In the city of Karachi, government representatives from both West and East Pakistan attended the “Pakistan Educational Conference” called by the Minister of Education in November of 1947 to discuss new educational initiatives in Pakistan. At the Conference, many officials from West Pakistan advocated for a resolution to make Urdu the only national language of Pakistan. They called for the abolishment of Bengali as a medium of education, and the Pakistan Public Service Commision banned Bengali from the list of approved subjects of education. The West Pakistani leaders demanded that only Urdu be used on stamps, currency, and in the media. Though Bengali leaders from East Pakistan and leaders in Tamaddun Majilish opposed the resolutions at the conference, the Pakistani government began using exclusively Urdu on all currency, money order forms, postal stamps, official letterheads, and railway tickets.
East Pakistanis responded with public outrage and widespread feelings of distrust towards the Central Government of Pakistan and regarded their actions as cultural domination. Many scholars from East Pakistan argued that Bengali had a long and distinguished history that matched that of Urdu. Because only 7 percent of the Pakistani population spoke Urdu, and 56 percent spoke Bengali, students, intellectuals, many political representatives, and many East Pakistani citizens declared that it deserved to be an official language of Pakistan along with Urdu.
On 8 December 1947, a large number of students met at the University of Dhaka in East Pakistan and demanded that the government recognize Bengali as an official language. Students organized protests and demonstrations in Dhaka that spread public awareness and promoted support for the protection of Bengali.
During the first Constituent Assembly of Pakistan, on 23 February 1948, some of the government officials stated that only Urdu or English could be spoken at the Assembly, excluding Bengali. Dhirendrana Datta, a representative from the East Pakistan Congress Party, requested a motion to include Bengali at the Assembly. The Chief Minister of East Pakistan, West Pakistani leaders, and the Prime Minister Liaquat Ali Khan opposed the motion.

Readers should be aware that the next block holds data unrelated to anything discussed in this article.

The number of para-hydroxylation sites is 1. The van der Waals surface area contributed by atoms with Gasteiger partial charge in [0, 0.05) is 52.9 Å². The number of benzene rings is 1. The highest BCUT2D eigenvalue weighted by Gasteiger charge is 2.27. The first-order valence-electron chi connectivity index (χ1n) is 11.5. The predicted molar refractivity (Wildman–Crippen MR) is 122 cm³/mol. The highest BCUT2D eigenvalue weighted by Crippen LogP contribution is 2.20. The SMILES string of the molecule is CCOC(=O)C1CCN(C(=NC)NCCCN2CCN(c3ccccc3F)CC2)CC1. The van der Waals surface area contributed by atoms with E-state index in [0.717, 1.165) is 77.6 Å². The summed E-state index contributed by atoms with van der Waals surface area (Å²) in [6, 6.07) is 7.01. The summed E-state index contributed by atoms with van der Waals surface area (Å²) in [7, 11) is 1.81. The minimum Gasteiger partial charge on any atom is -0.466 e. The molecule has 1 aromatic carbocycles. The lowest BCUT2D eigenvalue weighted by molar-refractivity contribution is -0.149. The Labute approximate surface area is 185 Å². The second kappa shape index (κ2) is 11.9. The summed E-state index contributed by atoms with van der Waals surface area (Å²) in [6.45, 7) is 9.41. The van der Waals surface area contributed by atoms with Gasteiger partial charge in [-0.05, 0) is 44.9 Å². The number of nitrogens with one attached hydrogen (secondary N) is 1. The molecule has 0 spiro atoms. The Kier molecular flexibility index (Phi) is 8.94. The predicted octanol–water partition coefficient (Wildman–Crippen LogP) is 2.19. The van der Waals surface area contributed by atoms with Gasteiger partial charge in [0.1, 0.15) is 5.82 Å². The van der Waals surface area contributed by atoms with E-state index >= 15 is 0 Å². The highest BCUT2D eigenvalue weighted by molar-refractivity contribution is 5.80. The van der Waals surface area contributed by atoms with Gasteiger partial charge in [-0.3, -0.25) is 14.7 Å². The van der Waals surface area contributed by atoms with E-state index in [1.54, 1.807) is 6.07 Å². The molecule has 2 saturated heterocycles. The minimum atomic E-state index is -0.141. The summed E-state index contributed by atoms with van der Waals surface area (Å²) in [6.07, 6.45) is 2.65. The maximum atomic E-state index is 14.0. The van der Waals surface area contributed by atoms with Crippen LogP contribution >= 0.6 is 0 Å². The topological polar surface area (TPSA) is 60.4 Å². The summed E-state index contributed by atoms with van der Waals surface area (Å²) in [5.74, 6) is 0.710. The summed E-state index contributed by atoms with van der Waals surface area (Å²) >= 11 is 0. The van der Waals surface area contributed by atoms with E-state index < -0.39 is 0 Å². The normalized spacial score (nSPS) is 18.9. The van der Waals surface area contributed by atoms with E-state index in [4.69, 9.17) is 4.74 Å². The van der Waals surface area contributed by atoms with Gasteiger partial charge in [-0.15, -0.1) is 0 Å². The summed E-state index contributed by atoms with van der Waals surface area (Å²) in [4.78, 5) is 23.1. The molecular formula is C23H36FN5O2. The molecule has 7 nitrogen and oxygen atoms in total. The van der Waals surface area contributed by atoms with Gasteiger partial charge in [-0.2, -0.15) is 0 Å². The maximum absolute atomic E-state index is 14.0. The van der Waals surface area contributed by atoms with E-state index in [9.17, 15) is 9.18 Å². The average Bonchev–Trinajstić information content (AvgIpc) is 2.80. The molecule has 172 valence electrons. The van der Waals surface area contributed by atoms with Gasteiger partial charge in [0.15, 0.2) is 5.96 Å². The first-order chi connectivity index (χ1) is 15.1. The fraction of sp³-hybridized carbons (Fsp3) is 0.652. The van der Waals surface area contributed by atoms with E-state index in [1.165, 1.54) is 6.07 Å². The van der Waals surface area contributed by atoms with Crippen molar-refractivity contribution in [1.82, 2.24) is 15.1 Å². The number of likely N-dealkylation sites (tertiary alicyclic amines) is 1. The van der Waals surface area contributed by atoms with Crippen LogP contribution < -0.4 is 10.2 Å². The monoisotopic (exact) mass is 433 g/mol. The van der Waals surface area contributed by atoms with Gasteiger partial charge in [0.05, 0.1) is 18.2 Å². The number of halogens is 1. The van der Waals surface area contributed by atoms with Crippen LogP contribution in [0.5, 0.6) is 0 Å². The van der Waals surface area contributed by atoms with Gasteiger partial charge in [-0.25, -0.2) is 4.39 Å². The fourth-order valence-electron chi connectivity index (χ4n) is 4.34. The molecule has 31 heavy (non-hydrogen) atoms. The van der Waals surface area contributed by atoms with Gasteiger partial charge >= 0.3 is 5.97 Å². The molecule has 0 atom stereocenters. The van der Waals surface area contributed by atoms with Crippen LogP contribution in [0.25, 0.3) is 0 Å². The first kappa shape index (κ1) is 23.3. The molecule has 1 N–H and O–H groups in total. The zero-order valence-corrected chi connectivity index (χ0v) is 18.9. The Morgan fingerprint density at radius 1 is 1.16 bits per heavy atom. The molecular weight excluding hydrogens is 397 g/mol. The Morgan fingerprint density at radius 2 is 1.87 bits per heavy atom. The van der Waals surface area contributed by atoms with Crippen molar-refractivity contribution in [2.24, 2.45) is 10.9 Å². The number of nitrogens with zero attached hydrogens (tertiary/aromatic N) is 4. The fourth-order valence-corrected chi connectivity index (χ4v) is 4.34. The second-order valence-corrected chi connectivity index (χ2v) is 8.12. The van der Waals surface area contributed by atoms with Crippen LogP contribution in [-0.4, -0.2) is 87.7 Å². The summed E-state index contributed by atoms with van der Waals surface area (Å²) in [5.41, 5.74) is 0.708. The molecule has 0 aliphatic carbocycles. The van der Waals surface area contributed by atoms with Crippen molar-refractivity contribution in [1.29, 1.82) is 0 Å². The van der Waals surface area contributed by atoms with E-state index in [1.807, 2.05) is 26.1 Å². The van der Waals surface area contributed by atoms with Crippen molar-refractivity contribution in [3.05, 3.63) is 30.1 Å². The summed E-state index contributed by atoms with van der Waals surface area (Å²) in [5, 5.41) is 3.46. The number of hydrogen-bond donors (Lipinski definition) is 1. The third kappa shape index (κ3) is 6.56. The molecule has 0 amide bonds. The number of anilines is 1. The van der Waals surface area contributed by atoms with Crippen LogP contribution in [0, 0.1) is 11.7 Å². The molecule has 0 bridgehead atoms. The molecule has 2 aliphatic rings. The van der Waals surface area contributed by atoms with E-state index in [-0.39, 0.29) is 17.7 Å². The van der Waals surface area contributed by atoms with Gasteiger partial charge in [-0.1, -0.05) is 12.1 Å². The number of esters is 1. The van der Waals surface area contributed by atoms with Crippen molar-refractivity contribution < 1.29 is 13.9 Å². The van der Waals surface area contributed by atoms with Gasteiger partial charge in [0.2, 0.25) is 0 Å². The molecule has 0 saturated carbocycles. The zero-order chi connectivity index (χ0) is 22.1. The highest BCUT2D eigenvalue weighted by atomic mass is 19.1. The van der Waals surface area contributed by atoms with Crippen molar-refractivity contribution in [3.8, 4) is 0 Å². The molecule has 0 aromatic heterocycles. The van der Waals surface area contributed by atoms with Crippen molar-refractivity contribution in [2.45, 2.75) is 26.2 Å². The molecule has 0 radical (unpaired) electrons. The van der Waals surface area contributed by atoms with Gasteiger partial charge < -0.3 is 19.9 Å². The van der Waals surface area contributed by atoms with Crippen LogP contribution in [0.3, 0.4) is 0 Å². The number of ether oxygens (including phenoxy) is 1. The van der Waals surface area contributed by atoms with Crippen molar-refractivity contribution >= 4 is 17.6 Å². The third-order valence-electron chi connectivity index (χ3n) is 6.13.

In response to the exclusion of Bengali in the Constituent Assembly, students, citizens, and intellectuals gathered to protest at Dhaka University on 26 February 1948. Police responded to the crowd of protesters with tear gas and baton-charges, arresting 50 students and arresting some of the demonstration leaders. At the protest, activists formed the All Party State Language Committee and planned another protest for 11 March 1948.
On 11 March, thousands of people came to Dhaka to protest, and the police again responded with baton-charges and tear gas. This time, they injured hundreds of people and arrested nearly a thousand. The All Party State Language Committee organized a general strike from 12 March to 15 March 1948 throughout East Pakistan. Despite police violence, the protest formed on 11 March continued until 24 March, when Chief Minister Khawaja Nazimuddin visited Dhaka and decided to sign an eight point agreement with the All Language Action Committee. The agreement approved the release of activists who were imprisoned from the earlier protests and promised that the Constituent Assembly would create a resolution to make Bengali one of the national languages of Pakistan.
However, on 21 March, Muhammad Ali Jinnah, Pakistan’s Governor-General, and the head of Dhaka University, declared in a speech in Dhaka that, “the state language of Pakistan [was] going to be Urdu and no other language, and anyone who [tried] to mislead [them] was really the enemy of Pakistan.” He expressed his concern that with more than one national language, Pakistan would not remain unified and would cease to function.
To these comments, East Pakistanis responded with large protests throughout East Pakistan, and the All Language Action Committee sent a memorandum to the Pakistani government demanding again that the Bengali language become one of the official languages.
On 8 April 1948, Khawaja Nasimuddin, who had signed the eight-point agreement with the Language Committee, moved a resolution in the East Bengal Legislative Assembly stating that Bengali would become the official language of East Pakistan, and would be the primary language of education. The resolution was to be put in place once practical difficulties were resolved. The resolution quelled protests and demonstrations in East Pakistan, yet little was accomplished through this resolution, and the government’s stance on accepting Bengali as an official language of East Pakistan soon dwindled.